Wednesday, April 6, 2011

Baptists zealous on prison violence, paralyzed on clergy violence

In my March 29th post, I posed the question that Dee Miller asked over a decade ago:

“What is it that keeps people in the church zealous about confronting the evils of this world, yet paralyzed when confronted with the evils of violence in our own front yards?”

The next day, the Southern Baptist Convention provided a good illustration of the kind of duality that Dee was talking about. Writing for the SBC’s Ethics and Religious Liberty Commission, Doug Carlson published a column urging that the government should do more for the prevention of prison rapes. He requests that people submit comments to the U.S. Department of Justice as it considers standards for minimizing the incidence of sexual abuse in prisons and for providing assistance to those who have been abused.

"Protection from sexual violence” is “a basic human right,” he says.

I agree: Protection from sexual violence should be considered a basic human right. But what I don’t understand is why the Southern Baptist Convention doesn’t advocate just as forcefully for the protection of kids in its own churches against the sexual violence of its own Baptist clergy predators.

Why is the SBC’s Ethics and Religious Liberty Commission so zealous about sexual violence in prisons when it remains so mute about sexual violence in Baptist churches?

The “basic human right” to be protected from sexual violence is a right that should also extend to kids in Southern Baptist churches. At a minimum, Baptist church kids deserve at least the same sorts of safeguards against clergy violence as what kids in other major faith groups get. Yet, Southern Baptists do not even provide a safe place to which victims of clergy violence may make a report.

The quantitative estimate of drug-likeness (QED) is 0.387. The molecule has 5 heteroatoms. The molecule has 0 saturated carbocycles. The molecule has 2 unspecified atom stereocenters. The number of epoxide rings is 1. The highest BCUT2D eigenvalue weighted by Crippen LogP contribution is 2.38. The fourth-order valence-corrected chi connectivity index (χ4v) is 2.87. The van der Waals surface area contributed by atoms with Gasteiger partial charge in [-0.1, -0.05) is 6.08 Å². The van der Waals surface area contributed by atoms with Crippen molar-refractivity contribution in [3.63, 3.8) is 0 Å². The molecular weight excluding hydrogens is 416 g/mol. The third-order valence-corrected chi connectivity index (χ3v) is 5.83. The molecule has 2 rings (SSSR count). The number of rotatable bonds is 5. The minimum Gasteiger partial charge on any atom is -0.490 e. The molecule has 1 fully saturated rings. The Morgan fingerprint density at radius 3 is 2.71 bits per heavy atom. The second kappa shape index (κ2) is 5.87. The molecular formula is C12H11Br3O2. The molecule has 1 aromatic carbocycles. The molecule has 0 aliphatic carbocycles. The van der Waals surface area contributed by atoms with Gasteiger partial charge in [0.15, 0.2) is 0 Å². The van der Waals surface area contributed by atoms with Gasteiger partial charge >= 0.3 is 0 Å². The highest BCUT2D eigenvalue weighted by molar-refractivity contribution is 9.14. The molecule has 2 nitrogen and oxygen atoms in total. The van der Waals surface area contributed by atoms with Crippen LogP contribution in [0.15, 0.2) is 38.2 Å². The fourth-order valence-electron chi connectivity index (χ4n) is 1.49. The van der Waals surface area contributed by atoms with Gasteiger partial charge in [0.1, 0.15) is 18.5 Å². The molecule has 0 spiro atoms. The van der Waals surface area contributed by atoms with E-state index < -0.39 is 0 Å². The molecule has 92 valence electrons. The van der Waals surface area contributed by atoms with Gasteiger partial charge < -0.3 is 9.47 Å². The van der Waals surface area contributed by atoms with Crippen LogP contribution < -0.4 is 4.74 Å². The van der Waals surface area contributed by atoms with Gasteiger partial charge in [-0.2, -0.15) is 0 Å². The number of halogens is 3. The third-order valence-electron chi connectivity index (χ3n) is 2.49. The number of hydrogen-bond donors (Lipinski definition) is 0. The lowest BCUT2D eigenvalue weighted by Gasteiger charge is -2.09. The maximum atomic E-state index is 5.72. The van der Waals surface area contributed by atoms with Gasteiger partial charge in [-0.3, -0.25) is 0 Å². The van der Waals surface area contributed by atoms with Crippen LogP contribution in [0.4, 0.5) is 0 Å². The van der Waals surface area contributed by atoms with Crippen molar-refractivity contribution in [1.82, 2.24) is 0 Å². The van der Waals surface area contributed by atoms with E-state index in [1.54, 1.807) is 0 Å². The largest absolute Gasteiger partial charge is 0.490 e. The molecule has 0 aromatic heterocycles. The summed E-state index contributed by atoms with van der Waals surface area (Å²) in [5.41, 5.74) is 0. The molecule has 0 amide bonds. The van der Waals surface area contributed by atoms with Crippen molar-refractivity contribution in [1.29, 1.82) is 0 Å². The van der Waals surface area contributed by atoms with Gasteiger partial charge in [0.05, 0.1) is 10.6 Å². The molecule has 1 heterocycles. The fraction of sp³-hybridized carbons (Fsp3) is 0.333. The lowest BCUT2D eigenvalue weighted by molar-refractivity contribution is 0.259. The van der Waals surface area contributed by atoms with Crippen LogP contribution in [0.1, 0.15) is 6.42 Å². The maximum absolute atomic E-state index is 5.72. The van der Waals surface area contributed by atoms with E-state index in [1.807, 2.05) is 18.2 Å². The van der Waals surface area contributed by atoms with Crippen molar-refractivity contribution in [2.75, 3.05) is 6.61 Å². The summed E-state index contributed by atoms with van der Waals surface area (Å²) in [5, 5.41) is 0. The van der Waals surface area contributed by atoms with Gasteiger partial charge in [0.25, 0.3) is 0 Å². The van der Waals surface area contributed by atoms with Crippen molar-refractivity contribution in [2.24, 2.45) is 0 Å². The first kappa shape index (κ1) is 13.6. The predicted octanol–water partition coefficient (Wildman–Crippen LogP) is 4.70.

The SBC’s Ethics and Religious Liberty Commission uses its Baptist-funded voice to urge that people should write to the U.S. Attorney General with this statement: “As a person of faith, I hold as sacred the basic right of all people, including those in custody, to be free from sexual abuse. . . . I believe some standards must be strengthened to better protect incarcerated adults and youth from abuse.”

Much the same could be said to the Southern Baptist Convention itself: “As a person of faith, I hold as sacred the basic right of all people, including kids in Baptist churches, to be free from sexual abuse . . . . I believe some standards must be implemented to better protect Baptist church kids from abuse.”

The SBC’s Ethics and Religious Liberty Commission complains that immigration detention facilities and military facilities are exempted from the federal standards for protection against prison violence. Yet, the Southern Baptist Convention exempts itself from the basic standards that other major faith groups now apply for protecting church kids against clergy violence. Worst of all, it uses religion as its rationalization, claiming that because local churches are autonomous, the denomination has no obligation concerning the clergy who carry forth the Southern Baptist brand.